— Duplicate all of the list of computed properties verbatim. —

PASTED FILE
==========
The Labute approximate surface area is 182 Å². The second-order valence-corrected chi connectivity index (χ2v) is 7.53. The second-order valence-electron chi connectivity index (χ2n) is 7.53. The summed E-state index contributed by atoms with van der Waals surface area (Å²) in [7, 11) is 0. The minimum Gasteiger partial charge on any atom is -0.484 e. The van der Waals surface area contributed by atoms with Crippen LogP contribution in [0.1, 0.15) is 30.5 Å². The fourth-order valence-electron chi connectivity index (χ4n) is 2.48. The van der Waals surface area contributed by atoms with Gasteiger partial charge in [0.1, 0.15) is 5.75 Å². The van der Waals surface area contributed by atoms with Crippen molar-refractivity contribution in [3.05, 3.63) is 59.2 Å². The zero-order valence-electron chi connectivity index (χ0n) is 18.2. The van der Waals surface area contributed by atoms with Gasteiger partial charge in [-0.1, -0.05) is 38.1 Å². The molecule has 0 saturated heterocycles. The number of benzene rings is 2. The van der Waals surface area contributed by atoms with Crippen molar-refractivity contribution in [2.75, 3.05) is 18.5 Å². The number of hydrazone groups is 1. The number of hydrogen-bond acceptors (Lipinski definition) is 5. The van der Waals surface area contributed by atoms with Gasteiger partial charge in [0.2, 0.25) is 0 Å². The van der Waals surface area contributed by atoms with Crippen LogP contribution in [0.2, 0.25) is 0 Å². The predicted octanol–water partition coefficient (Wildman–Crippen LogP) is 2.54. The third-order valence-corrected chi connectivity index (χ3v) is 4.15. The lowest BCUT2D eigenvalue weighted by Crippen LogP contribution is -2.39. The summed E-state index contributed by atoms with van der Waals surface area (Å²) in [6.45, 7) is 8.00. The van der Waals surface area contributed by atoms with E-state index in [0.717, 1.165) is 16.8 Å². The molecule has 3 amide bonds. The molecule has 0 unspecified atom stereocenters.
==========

The Labute approximate surface area is 182 Å². The second-order valence-corrected chi connectivity index (χ2v) is 7.53. The second-order valence-electron chi connectivity index (χ2n) is 7.53. The summed E-state index contributed by atoms with van der Waals surface area (Å²) in [7, 11) is 0. The minimum Gasteiger partial charge on any atom is -0.484 e. The van der Waals surface area contributed by atoms with Crippen LogP contribution in [0.1, 0.15) is 30.5 Å². The fourth-order valence-electron chi connectivity index (χ4n) is 2.48. The van der Waals surface area contributed by atoms with Gasteiger partial charge in [0.1, 0.15) is 5.75 Å². The van der Waals surface area contributed by atoms with Crippen molar-refractivity contribution in [3.05, 3.63) is 59.2 Å². The zero-order valence-electron chi connectivity index (χ0n) is 18.2. The van der Waals surface area contributed by atoms with Gasteiger partial charge in [-0.1, -0.05) is 38.1 Å². The molecule has 0 saturated heterocycles. The number of benzene rings is 2. The van der Waals surface area contributed by atoms with Crippen molar-refractivity contribution in [2.75, 3.05) is 18.5 Å². The number of hydrazone groups is 1. The number of hydrogen-bond acceptors (Lipinski definition) is 5. The van der Waals surface area contributed by atoms with Gasteiger partial charge in [0.2, 0.25) is 0 Å². The van der Waals surface area contributed by atoms with Crippen LogP contribution in [0.2, 0.25) is 0 Å². The predicted octanol–water partition coefficient (Wildman–Crippen LogP) is 2.54. The third-order valence-corrected chi connectivity index (χ3v) is 4.15. The lowest BCUT2D eigenvalue weighted by Crippen LogP contribution is -2.39. The summed E-state index contributed by atoms with van der Waals surface area (Å²) in [6.45, 7) is 8.00. The van der Waals surface area contributed by atoms with E-state index in [0.717, 1.165) is 16.8 Å². The molecule has 3 amide bonds. The molecule has 0 unspecified atom stereocenters.